I am trying to write a program that allows the user to input positive integers between 0 and 1000 and then outputs the highest value and the lowest value. The user should enter -1 to signify the end of their input. I am supposed to use a loop to achieve this.

I am not allowed to use arrays and I am not sure which loop to use. Here is what I have so far:

``````#include <iostream>
using namespace std;

int main ()
{
int first_input, largest, smallest

cout << "Enter numbers between 0 and 1000 and i will tell you the highest and"<<endl;
cout << " lowest numbers. Enter -1 to signal the end of your data entered." << endl;
cin >> first_input

if (first_input > 1000)
{
cout << "Please enter a positve number lower than 1000." << endl;
cin >> first_input
}``````

## All 7 Replies

Do you know anything about data structures, because this sounds like homework to me. Anyway I'm not giving you code because of the last statement but I will help you understand what you have to do. You're going to want to put all the numbers in vector, then you are going to want to put the first number of that vector in an integer and compare it to the next value that is in the stack, I would use a for loop. I'll give you code right now because it's hard to describe

``````int compareValue;
int lowestint;
int highestint;
for(int i = 1; i < stack.size();i++)//stack is whatever you put your entered values in
{
compareValue = stack;
if(compareValue < stack[i])
{
lowestint = compareValue;
}
else
{
lowestint = stack[i];
}
if(compareValue > stack[i])
{
highestint = compareValue;
}
else
{
highestint = stack[i];
}

}``````

This is a start, I know I said I wouldn't give you code but it just seems easier to give this part to you and make you figure it out. I may be wrong too but that sounds like the pseudocode you should use when writing the program.

At the end of the program you are going to want to have these two lines to show your highest and lowest values shown:

``````cout << "Highest value is:" << highestint << endl;
cout << "Lowest value is:" << lowestint << endl;``````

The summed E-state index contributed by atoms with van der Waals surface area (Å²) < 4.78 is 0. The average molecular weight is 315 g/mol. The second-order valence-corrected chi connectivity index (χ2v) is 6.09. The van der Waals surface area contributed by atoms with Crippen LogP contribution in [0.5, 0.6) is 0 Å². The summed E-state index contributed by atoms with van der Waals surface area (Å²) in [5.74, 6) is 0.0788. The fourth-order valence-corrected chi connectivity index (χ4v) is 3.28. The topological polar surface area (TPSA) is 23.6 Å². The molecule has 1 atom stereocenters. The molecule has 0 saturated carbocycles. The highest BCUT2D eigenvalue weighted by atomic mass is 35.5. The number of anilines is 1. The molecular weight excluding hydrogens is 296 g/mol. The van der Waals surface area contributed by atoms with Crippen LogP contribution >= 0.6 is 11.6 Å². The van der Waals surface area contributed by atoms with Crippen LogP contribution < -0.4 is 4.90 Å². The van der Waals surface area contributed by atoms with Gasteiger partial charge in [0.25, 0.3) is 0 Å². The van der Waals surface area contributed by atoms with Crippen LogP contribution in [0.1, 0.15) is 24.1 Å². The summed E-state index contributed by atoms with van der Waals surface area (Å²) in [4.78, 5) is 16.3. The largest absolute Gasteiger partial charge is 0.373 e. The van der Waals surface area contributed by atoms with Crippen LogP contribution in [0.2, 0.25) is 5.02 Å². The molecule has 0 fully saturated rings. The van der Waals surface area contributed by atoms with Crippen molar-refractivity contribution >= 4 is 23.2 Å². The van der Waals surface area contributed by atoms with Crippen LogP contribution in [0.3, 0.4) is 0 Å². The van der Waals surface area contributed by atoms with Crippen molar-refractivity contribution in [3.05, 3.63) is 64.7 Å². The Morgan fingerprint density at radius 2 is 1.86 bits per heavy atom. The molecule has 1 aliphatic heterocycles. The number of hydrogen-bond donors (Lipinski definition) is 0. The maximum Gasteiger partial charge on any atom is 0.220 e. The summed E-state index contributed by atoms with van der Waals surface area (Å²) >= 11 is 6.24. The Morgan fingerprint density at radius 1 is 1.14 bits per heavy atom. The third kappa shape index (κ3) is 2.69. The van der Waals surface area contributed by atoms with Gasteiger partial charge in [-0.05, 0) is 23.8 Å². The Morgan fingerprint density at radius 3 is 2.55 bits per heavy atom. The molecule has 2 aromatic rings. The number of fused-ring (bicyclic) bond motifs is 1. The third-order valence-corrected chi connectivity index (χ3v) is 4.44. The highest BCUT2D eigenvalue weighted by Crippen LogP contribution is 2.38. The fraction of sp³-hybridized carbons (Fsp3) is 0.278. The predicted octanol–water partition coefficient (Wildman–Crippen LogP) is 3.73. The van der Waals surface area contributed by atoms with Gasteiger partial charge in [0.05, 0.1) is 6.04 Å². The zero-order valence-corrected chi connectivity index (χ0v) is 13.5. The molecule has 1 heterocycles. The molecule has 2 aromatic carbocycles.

I don't understand why people (sonsofliberty84) insist on difficult solutions to simple problems, but many people like to water their lawn by blowing up the dam.

A simple array, a simple loop, 2 IF statements, and formatted is all you need. No vectors necessary.

@WaltP

This is what the OP said:

I am not allowed to use arrays and I am not sure which loop to use. Here is what I have so far:

@OP

You could try this:

``````int min = 1000, max = 0, inputNumber;

do {
cin >> inputNumber;

if (inputNumber <= min && inputNumber != -1)
min = inputNumber;

if (inputNumber >= max)
max = inputNumber;

} while (inputNumber != -1);

cout << "max:" << max << "\n" << "min:" << min;``````

It's not a difficult solution when he said he can't use arrays, try reading the whole message that the OP puts up next time

You're right, I missed the array part. But if he can't use an array, why would a vector be OK? Isn't it just a high-faluting array?

That's like saying if you can't use a loop, use recursion... :icon_rolleyes:

After each input, check to see if it's the highest/lowest so far...

if you read my post, I said that it is probably homework for a class, because I had a similar problem back when I was in college and I had to use something other than an array. I would use an array personally but when you're told not to use something it sounds like the person is trying to get other people to do their homework/classwork for them when they should just do their own work or ask a classmate.

And if you read my post you'd see that this can be done without storing any numbers at all -- no arrays, vectors, heaps, nothing. Just read and test, read and test....

1) And if I didn't read your post, how would I have known you suggested a vector? :icon_wink:
2) After 4 years and 5000 posts, do you really think I can't tell a homework problem by now? :icon_rolleyes:

Be a part of the DaniWeb community

We're a friendly, industry-focused community of developers, IT pros, digital marketers, and technology enthusiasts meeting, learning, and sharing knowledge.